• All parties in the lobbying effort must be disclosed, this includes all lobbyists, clients, and coalitions.
  • Disclosure of the targets of the anticipated lobbying effort includes the subject-matter, agencies, organization, municipality, office, and the specific legislative body. In addition, the names of all individuals anticipated to be lobbied at the targets are required.
  • Whether the lobbying effort is Direct, Grassroots, or both must be indicated.

Bi-Monthly Reports/Client Semi-Annual Reports

  • All parties in the lobbying effort must be disclosed, this includes all lobbyists, clients, and coalitions.
  • All targets of the actual lobbying efforts that took place during the two-month reporting period must be disclosed. This includes the subject-matter, agencies, organization, municipality, office, and the specific legislative body. In addition, the names of all individuals lobbied at the targets are required.
  • Whether the lobbying effort is Direct, Grassroots, or both must be indicated.
  • A lobbyist entity that files bi-monthly reports and lobbies only on its own behalf and does not retain an outside lobbyist or lobbyist entity is no longer required to file a Client Semi-Annual Report.

Termination Requirements

Lobbyists and their clients will no longer be required to provide a termination notice to JCOPE when an agreement expires on the date stated in the agreement. Additionally, if the termination date in the agreement is the same as the end of the biennial registration period, no termination notice is required.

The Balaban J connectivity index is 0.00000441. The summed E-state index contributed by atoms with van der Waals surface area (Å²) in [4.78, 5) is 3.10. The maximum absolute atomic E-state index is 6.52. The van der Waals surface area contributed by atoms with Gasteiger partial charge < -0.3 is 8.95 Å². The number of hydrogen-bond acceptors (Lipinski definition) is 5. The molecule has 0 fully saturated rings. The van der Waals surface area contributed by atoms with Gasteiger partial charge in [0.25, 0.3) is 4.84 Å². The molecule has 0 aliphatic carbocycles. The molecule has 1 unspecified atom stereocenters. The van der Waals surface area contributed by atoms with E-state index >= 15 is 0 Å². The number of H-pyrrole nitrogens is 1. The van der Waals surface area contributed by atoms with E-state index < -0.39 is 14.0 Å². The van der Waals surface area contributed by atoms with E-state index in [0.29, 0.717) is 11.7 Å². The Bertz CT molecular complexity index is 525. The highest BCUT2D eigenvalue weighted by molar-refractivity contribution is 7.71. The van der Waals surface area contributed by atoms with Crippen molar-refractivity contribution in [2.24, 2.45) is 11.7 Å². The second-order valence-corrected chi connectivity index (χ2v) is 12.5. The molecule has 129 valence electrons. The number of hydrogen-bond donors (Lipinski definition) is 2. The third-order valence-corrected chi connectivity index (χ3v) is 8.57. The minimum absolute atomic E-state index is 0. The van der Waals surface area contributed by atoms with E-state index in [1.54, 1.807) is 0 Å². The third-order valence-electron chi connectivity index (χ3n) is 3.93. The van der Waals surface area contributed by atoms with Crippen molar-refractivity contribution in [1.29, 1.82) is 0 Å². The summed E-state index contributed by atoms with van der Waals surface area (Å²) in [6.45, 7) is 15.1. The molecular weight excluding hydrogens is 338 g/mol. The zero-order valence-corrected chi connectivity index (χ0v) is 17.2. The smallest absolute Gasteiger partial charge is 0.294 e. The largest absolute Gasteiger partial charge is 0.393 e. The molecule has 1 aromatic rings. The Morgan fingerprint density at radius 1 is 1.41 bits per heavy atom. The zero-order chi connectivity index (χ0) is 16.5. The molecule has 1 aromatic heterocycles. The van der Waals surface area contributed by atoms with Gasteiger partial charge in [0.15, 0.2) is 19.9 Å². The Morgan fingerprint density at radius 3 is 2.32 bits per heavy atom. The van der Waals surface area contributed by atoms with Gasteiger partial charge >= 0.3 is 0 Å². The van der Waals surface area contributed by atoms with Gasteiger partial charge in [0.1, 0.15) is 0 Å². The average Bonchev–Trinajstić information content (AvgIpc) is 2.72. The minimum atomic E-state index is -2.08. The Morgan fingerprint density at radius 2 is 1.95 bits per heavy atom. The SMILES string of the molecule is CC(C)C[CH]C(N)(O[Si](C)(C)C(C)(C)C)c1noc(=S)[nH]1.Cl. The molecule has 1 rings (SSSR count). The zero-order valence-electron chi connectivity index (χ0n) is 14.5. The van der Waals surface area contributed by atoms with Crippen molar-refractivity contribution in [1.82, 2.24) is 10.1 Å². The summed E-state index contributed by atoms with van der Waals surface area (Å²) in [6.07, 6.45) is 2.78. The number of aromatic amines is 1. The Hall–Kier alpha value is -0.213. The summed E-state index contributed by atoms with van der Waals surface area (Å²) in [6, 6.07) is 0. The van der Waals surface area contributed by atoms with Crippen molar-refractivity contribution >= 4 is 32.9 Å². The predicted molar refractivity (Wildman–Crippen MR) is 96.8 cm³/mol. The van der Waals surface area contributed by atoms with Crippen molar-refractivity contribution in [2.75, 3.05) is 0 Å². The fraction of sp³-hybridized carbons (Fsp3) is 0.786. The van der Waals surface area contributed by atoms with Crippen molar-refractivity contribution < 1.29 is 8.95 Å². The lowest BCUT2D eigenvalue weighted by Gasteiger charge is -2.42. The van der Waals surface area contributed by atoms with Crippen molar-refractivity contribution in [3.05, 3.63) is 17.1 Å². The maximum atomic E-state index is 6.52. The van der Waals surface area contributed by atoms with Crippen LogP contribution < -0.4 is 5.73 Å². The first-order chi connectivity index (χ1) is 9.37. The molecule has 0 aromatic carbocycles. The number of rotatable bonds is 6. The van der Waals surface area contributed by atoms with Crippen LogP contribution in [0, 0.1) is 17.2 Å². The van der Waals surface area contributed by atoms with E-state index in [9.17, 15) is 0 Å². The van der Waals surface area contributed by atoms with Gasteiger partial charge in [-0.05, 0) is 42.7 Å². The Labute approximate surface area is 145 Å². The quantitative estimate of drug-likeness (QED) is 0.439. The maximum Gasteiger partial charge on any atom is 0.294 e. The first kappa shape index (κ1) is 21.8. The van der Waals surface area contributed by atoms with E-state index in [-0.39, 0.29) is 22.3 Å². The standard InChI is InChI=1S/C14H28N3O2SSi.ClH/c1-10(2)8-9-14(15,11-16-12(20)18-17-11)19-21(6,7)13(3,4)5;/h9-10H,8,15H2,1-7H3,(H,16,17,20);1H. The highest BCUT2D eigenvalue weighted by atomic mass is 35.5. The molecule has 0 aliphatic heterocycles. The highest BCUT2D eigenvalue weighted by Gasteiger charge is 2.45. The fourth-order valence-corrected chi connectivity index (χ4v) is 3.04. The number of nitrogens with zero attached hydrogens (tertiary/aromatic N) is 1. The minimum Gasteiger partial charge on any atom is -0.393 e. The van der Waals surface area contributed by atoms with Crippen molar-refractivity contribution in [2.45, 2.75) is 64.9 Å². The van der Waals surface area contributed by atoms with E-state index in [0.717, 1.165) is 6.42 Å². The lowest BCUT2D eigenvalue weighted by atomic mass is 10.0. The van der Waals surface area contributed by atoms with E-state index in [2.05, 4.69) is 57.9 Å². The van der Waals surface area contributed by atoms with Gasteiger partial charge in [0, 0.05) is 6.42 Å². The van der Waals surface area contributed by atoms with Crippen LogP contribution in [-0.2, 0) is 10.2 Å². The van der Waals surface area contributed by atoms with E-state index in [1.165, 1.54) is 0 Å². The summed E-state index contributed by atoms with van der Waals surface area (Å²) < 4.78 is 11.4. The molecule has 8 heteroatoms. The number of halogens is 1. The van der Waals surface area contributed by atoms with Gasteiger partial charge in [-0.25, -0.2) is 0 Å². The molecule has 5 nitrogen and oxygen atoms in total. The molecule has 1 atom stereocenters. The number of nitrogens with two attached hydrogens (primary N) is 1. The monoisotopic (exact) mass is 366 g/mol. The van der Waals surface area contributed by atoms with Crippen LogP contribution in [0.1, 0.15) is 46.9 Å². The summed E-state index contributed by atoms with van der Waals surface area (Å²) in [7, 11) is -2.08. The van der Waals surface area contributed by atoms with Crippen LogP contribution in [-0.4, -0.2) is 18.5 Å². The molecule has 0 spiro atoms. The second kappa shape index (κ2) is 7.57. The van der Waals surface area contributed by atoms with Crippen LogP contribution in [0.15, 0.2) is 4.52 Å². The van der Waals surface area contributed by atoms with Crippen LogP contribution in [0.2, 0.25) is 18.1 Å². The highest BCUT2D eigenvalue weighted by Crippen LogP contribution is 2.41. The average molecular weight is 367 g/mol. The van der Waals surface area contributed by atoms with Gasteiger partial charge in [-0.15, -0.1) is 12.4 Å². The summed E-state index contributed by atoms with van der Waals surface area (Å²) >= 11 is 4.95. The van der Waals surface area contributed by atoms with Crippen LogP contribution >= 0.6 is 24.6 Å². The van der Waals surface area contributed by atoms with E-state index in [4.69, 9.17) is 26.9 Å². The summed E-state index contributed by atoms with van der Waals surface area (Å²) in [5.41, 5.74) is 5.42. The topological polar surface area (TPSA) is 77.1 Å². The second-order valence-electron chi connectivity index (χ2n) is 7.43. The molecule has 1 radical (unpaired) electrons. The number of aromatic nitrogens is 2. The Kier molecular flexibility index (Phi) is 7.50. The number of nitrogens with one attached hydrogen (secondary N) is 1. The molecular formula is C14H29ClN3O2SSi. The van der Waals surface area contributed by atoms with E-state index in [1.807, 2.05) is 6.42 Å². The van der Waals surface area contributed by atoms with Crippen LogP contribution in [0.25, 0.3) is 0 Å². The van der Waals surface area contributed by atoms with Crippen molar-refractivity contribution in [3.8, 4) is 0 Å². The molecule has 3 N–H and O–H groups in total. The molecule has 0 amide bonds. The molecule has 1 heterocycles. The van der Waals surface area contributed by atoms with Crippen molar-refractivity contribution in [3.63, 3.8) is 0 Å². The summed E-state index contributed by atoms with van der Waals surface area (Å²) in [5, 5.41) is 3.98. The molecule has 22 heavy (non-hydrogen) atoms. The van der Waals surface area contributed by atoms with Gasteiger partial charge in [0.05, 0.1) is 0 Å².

Online Ethics Training for All Lobbyists

All registered lobbyists will be required to complete online ethics training within 60 days of becoming a registered lobbyist.

New Online Filing Application

Beginning with the 2019-2020 biennial registration period, all filers will be required to register and file lobbying reports using the new JCOPE filing application program. All users will be required to create a profile with, which will allow access to the system. JCOPE anticipates that the profiles will be available by early November 2019 and the 2019-2020 registrations can be filed by December 1, 2019.

While all new JCOPE regulations will become effect January 1, 2019, the reports required to be filed by January 15, 2019 (for July 2018-December 2018 and November 2018-December 2018) need not follow the new regulations. The new reporting requirements will be implemented for the reports due March 15, 2019 (for January 2019-February 2019).

Late Fee

Prior to the new regulations, first-time filers were charged a late fee of up to $10 per day and all other filers were charged $25 per day. Under the new regulations, filers may be charged a late fee ranging from $75 per day to $1,000 per day.


If you have any questions or would like to discuss the new regulations in detail, please contact Jackson Lewis.

©2018 Jackson Lewis P.C. This material is provided for informational purposes only. It is not intended to constitute legal advice nor does it create a client-lawyer relationship between Jackson Lewis and any recipient. Recipients should consult with counsel before taking any actions based on the information contained within this material. This material may be considered attorney advertising in some jurisdictions. Prior results do not guarantee a similar outcome.